A Salute to SeaLab
Image Credit: Naval History & Heritage Command
In order to keep up with the rapidly expanding world of ocean technology, I am a regular reader of Ocean News and Technology, an industry magazine, the editorial of which runs a full spectrum of ocean interests and innovations, of course emphasizing offshore applications for oil platforms, pipelines, and services, but also wind and tidal energy, research and exploration, the newest observation and data collection technologies, and even maritime history and underwater archaeology.
An interesting feature in the January 2016 issue discussed the story of SeaLab, a program now celebrating a 50th anniversary of the first of three experiments in aquatic living as part of the US Navy’s Man-in-the-Sea initiative to understand how humans can best survive in exacting underwater conditions. The three SeaLabs pioneered living and working under the immense challenge of pressure and changing conditions, and contributed enormously to the development of tools and procedures that opened the ocean world to new and safe access through extended stay in an underwater habitat, development of breathing devices and medical protections, and understanding of the physical and psychological demands of such experience.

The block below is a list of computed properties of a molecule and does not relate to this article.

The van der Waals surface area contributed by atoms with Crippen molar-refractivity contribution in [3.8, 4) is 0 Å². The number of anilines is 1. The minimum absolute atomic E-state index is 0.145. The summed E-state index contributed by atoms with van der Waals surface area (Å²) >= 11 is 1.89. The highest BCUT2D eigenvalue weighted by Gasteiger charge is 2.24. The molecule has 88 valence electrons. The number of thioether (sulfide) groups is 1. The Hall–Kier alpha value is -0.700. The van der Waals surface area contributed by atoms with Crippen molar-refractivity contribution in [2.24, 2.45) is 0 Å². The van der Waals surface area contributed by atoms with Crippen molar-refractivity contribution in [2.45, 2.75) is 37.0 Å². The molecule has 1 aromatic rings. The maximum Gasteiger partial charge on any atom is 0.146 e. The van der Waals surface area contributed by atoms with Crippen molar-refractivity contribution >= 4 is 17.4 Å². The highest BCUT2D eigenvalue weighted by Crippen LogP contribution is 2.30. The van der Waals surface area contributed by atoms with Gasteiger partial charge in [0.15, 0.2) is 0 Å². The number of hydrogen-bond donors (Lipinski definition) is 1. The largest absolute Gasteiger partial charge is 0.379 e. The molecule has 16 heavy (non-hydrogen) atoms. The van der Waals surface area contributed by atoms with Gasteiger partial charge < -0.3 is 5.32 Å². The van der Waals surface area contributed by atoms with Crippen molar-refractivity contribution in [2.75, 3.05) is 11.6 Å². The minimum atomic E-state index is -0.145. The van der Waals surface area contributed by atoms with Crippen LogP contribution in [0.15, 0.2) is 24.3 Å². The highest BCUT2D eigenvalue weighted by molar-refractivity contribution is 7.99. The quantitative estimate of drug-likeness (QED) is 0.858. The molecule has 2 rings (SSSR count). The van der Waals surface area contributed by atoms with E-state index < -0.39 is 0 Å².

Ocean News reports on a 1966 symposium in which H.A. O’Neal of the Office of Naval Research, describes three key innovations as follows: “1) The introduction of helium-oxygen reduced the danger of nitrogen narcosis at depths greater than 150 feet and decreased decompression times of deeper dives; 2) The introduction of the self-contained closed-mixed gas breathing apparatus which increased diver mobility by releasing from an umbilical cord to the surface; and 3) The introduction of saturation diving, increasing the ratio of useful working time to decompression time…The program engaged personnel from many disciplines – the Aquanauts, as they were called, as well as —> Read More